Nepal | June 26, 2019

CA panel recommends 31 fundamental rights

Himalayan News Service

KATHMANDU: A sub-committee of the Committee on Fundamental Rights and Directive Principle of the State has suggested 31 fundamental rights to be incorporated in the new constitution. The sub-committee today submitted its draft to the committee although the CA members had divergent views on some key issues.
Under the right to life with dignity, the panel suggested that no law would be made to give capital punishment. But Lila Neichyai, a CA member of the Nepal Workers and Peasants Party, said that the capital punishment should be given to a person committing a serious crime.
Similarly, under the provision of the right to freedom, C P Gajurel of the UCPN-Maoist suggested that a law could be made to curtail any political activities that go against the national interest, pandering to foreign power and hatching conspiracy against the nation.
Contrary to Gajurel’s views, Ramesh Lekhak, a Nepali Congress CA member was of the view that a political force against pluralism, universal values of democracy, multiparty system and parliamentary republic should be banned.
Every citizen shall have the right to impartial justice and nobody shall be taken into preventive detention without giving any notice of his/her arrest, according to the clause of right to justice. Pradip Kumar Gyawali, a CA member of the CPN-UML, however, suggested adding a clause that the constitution shall not be considered to be hindrance in making retrospective law to try a person on charges of crime against humanity, war crime and communal massacre.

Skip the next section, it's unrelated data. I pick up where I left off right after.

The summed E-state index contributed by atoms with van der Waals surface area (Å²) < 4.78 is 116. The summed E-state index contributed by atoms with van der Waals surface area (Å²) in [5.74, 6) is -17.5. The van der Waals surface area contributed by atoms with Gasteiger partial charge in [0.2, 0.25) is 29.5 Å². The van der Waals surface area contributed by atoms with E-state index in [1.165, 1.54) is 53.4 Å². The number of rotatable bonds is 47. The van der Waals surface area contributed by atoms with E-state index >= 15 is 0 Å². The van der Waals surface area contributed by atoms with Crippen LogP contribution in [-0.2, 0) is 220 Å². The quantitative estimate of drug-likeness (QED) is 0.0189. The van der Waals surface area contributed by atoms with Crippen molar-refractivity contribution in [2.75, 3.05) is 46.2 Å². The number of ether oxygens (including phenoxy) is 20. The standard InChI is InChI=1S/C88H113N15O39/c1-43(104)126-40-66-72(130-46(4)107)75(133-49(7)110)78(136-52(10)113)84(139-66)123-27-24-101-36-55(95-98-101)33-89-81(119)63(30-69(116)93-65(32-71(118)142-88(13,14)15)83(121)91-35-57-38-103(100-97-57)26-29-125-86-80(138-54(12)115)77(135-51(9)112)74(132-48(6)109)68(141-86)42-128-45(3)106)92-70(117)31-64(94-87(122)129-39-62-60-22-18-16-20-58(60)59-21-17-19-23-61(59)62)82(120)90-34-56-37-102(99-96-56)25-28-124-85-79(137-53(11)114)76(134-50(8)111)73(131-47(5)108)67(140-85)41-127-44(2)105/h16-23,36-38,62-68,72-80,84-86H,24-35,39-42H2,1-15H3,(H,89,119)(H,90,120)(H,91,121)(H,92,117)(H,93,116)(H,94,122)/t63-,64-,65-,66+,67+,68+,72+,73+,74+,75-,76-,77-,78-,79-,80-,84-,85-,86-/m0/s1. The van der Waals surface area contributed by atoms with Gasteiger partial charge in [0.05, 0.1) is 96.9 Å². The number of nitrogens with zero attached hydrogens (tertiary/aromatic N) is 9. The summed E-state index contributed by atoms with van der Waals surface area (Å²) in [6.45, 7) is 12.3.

The draft has proposed giving equal right for man and woman on obtaining citizenship certificate on the basis of descent. The woman shall have the right to equal and inclusive participation in state mechanism, right to ancestral property, family right (law shall impose a ban on the practice of polygamy and polyandry) and right to reproduction (wife shall have the sole right to decide on whether or not to conceive).The CA members were divided into two camps regarding the right to property.

What are the fundamental rights?

1 Right to live with dignity
2. Right to freedom
3. Right to equality
4. Right to mass media
5. Right to justice
6. Right of the crime
7. Right against torture
8. Right to preventive
9. Right against untouchability and discrimination
10. Right to property
11. Right to religion
12. Right to information
13. Right to privacy
14. Right against
15. Right on environment
16. Right to education
17. Right on language
and culture
18. Right to employment
19. Right on labour
20. Right to health
21. Right to food security
22. Right to shelter
23. Right on woman
24. Children’s rights
25. Dalits’ rights
26. Family right
27. Right of social justice
28. Right of social security
29. Consumers’ right
30. Right against exile, and
31. Right to constitutional remedy

A version of this article appears in print on October 28, 2009 of The Himalayan Times.

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